Studies varied in how they imputed weight change data for those missing follow-up weights. Synthesising such studies’ raw data would create spurious differences due to this. Therefore, we standardised the imputation method by calculating change in weight using baseline weight observed carried forwards (BOCF) . We used BOCF because this mitigates bias that may arise because participants that do less well may be reluctant to be followed up. In one trial  weight change was not available but mean baseline and end weight were. The mean weight change and its SD was calculated using a standard formula, which imputes a correlation for the baseline and follow-up weights. This correlation was taken from two previously published trials [19, 20]. One trial used a conservative method of imputation that was similar to this imputation, by adding 0.5 kg to the last weight observed carried forwards. The trial was included within the analysis as presented .
Synthesis of results
Meta-analyses were conducted using Review Manager 5.3. Random effects models were used as the diversity of intervention components and control conditions meant that treatment effects were expected to differ. A pooled mean difference was calculated for weight change at programme end and last follow-up separately and I 2 were reported to quantify heterogeneity. The range of treatment effects from self-weighing was quantified by calculating 95 % prediction intervals providing there were at least four comparisons in a meta-analysis . If there were more than two intervention groups the comparator group was divided by the number of intervention groups and each intervention group was analysed individually.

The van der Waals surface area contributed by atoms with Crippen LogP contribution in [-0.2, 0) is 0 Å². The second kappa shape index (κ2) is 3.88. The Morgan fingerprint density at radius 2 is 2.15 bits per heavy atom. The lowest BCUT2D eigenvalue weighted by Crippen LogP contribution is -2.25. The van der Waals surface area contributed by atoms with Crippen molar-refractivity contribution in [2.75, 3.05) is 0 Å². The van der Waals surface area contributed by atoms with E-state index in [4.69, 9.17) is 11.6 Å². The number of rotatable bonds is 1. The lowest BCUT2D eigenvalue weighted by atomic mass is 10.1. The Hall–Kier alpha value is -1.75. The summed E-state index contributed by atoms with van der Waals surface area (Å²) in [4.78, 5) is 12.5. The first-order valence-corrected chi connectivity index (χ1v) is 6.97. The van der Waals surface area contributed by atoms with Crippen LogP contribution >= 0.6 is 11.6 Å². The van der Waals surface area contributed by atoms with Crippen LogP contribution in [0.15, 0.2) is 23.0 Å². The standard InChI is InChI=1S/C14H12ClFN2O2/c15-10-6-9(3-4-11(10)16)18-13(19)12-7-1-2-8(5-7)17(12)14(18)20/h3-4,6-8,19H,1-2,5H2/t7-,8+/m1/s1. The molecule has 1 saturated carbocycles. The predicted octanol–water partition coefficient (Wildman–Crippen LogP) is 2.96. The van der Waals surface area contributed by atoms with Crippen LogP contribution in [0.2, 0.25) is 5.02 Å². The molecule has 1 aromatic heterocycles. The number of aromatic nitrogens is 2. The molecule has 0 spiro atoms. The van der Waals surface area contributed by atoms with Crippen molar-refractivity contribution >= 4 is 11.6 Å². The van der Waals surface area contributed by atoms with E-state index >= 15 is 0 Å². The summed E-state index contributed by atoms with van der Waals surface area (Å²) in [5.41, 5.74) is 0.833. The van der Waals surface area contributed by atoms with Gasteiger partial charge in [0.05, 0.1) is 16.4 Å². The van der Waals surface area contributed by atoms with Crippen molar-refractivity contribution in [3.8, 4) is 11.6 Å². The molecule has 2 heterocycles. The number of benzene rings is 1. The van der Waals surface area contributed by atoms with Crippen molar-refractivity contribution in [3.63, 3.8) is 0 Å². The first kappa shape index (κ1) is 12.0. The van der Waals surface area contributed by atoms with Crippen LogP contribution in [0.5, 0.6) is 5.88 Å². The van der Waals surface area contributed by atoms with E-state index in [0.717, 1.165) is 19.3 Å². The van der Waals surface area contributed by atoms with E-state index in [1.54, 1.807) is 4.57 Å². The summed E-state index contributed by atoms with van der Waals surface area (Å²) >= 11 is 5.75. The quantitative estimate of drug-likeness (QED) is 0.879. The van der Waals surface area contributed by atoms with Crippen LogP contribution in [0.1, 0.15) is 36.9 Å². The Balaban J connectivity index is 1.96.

We examined whether advising self-weighing as a standalone intervention could be effective. We then examined self-weighing as an addition to a behavioural programme in which the same behavioural programme without self-weighing instruction constituted the control group. Within this group, there were two subgroups: trials where self-weighing was the only addition to the behavioural programme and trials where several self-regulatory interventions including self-weighing were added to the behavioural programme. Finally, we examined the largest group of trials in which self-weighing was part of a behavioural intervention that was compared with a minimal or no intervention control group. Within the largest group of trials we used subgroup analysis to examine whether the theoretical propositions we identified were supported by the evidence i.e. daily versus less than daily weighing and accountability. We also conducted a sensitivity analysis to investigate the association of the length of the programme and weight change in this largest group of trials.
Table 1 summarises the participants, interventions, control group intervention and outcome measures that were included within this review. The search identified 1401 studies after duplicates were removed. Titles and abstracts were screened and 79 full text articles were assessed for eligibility. Of those, 24 trials were included in the descriptive synthesis (Fig. 1). The reasons for excluding studies are given in Fig. 1. Data in three trials could only be included descriptively because these studies did not provide standard deviations or data to derive these [23–25].